I get it you’re busy. We are all busy. Kitchen time can be limited, but good food made from real food can be quickly prepared easier than you think. For those foods that are a staple at almost every meal and you don’t have time to make yourself, know your baker!

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Whole Grain Baking Recipes and Tips for Seasonal Cooking.

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Life on the Farm


Ever wonder what it’s like to live on a small farm? Raising animals, growing your own food, baking with homegrown grains, selling at a farmers market, all while raising a family? Here’s the how you can find out and the best part is you don’t have to get your boots dirty.

Join us on our farm journey! You will laugh as we learn things like electric fences can knock you out or what happens when the cows get out and so much more!

You do not want to miss out on the special recipes, stories and extras that come in my farm email!

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Rudy- Beef or Bull?

“Hey! Check your phone!” It was Mike calling me at work.

“Wait…What?! Is that Wheez..Lu..Mar.. no Lucy’s?!” I couldn’t get my words out but through my stammering Mike was able to translate.

“Yes! Lucy had a calf not too long ago. She’s still cleaning it off.”

“Well shoot. I didn’t think she was due for a couple months yet.”

Once again surprised by a calf. Lucy is great for calving, knock-on-wood, she hasn’t needed help with any so far. Each one she gets up and eating right away. She’s a good cow.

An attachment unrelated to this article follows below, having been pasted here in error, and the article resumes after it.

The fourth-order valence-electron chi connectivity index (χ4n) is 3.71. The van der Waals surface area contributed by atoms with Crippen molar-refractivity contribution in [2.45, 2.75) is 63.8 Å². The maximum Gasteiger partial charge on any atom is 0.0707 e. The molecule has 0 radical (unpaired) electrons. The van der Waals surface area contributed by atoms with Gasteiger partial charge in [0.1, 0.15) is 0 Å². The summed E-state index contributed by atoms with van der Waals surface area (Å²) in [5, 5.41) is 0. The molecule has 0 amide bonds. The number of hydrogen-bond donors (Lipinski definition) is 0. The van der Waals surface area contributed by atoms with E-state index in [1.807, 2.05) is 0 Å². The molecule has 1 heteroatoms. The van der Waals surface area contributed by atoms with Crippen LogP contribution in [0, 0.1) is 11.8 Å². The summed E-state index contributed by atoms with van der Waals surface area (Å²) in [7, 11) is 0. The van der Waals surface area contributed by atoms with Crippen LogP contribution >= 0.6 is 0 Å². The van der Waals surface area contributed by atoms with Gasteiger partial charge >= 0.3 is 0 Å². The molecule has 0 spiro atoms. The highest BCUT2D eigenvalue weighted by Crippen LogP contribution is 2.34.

No wonder she looked so crabby this morning!

When I got home I headed right for the barn rather than the house. The cows were spread about the corral. Lucy was standing next to the feeder outside. I didn’t see a calf anywhere. It’s not unusual for our calves to get out at least twice within their first week. But not usually within the first few hours and when Lucy’s calves are out she’s call’n. I walk up to the fence next to her and looked around. It was then that the hay in the feeder moved. The little guy was balled up in there and she had him covered to keep him warm.

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Challah to the Best French Toast Recipe

Challah! (pronounced “ha-la”) Get it? Challah to the Best… yeah ok, still lame, but the bread is good!

This braided butter and egg bread makes the best French toast.

I like to make my challah a few days prior to the day I plan to serve French toast. I love bread fresh from the oven, this one is no exception unless it’s for French toast. All toast really, I like those breads a day or two old.

Traditionally this bread is braided and left as a free-form loaf, meaning it’s not baked in a bread pan but rather just on a baking stone or sheet pan. The last time I made this I braided it as usual but then I put the braid in bread pans. The result was a lovely high rising braided loaf that made some pretty impressive French toast.

The challah recipe is below. Here’s what I do for French toast:

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Corned Beef and Roasted Cabbage

It’s that time of year where our meals start looking boringly familiar; meat, and cellar vegetables, you know potatoes, carrots, squash, cabbage and some rice…or tacos. This is usually when I try to mix things up a bit and start slathering the vegetables in bacon fat and olive oil and roasting them. It’s a nice change. Who doesn’t love anything cooked in bacon fat?!